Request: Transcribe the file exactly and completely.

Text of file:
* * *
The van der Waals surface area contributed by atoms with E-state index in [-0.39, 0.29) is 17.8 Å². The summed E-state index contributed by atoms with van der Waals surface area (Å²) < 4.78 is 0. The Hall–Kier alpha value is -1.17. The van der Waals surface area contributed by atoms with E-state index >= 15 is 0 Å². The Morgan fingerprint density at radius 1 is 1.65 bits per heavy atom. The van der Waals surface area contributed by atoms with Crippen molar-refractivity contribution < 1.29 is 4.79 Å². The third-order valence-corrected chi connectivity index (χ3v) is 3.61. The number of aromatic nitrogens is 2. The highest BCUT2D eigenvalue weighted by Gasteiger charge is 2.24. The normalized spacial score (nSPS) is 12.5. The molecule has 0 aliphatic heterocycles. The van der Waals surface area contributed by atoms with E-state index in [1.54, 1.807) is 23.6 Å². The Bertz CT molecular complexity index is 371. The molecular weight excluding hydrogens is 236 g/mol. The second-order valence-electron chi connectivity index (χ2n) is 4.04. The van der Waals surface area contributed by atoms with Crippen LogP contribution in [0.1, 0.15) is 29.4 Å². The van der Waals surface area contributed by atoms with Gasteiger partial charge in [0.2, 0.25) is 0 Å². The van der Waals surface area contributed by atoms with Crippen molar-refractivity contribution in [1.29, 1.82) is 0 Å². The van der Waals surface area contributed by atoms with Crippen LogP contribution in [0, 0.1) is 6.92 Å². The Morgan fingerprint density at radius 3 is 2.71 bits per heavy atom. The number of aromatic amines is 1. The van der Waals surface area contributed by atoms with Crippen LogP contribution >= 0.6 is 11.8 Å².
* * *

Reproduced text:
The van der Waals surface area contributed by atoms with E-state index in [-0.39, 0.29) is 17.8 Å². The summed E-state index contributed by atoms with van der Waals surface area (Å²) < 4.78 is 0. The Hall–Kier alpha value is -1.17. The van der Waals surface area contributed by atoms with E-state index >= 15 is 0 Å². The Morgan fingerprint density at radius 1 is 1.65 bits per heavy atom. The van der Waals surface area contributed by atoms with Crippen molar-refractivity contribution < 1.29 is 4.79 Å². The third-order valence-corrected chi connectivity index (χ3v) is 3.61. The number of aromatic nitrogens is 2. The highest BCUT2D eigenvalue weighted by Gasteiger charge is 2.24. The normalized spacial score (nSPS) is 12.5. The molecule has 0 aliphatic heterocycles. The van der Waals surface area contributed by atoms with E-state index in [1.54, 1.807) is 23.6 Å². The Bertz CT molecular complexity index is 371. The molecular weight excluding hydrogens is 236 g/mol. The second-order valence-electron chi connectivity index (χ2n) is 4.04. The van der Waals surface area contributed by atoms with Crippen LogP contribution in [0.1, 0.15) is 29.4 Å². The van der Waals surface area contributed by atoms with Gasteiger partial charge in [0.2, 0.25) is 0 Å². The van der Waals surface area contributed by atoms with Crippen molar-refractivity contribution in [1.29, 1.82) is 0 Å². The van der Waals surface area contributed by atoms with Crippen LogP contribution in [0, 0.1) is 6.92 Å². The Morgan fingerprint density at radius 3 is 2.71 bits per heavy atom. The number of aromatic amines is 1. The van der Waals surface area contributed by atoms with Crippen LogP contribution >= 0.6 is 11.8 Å².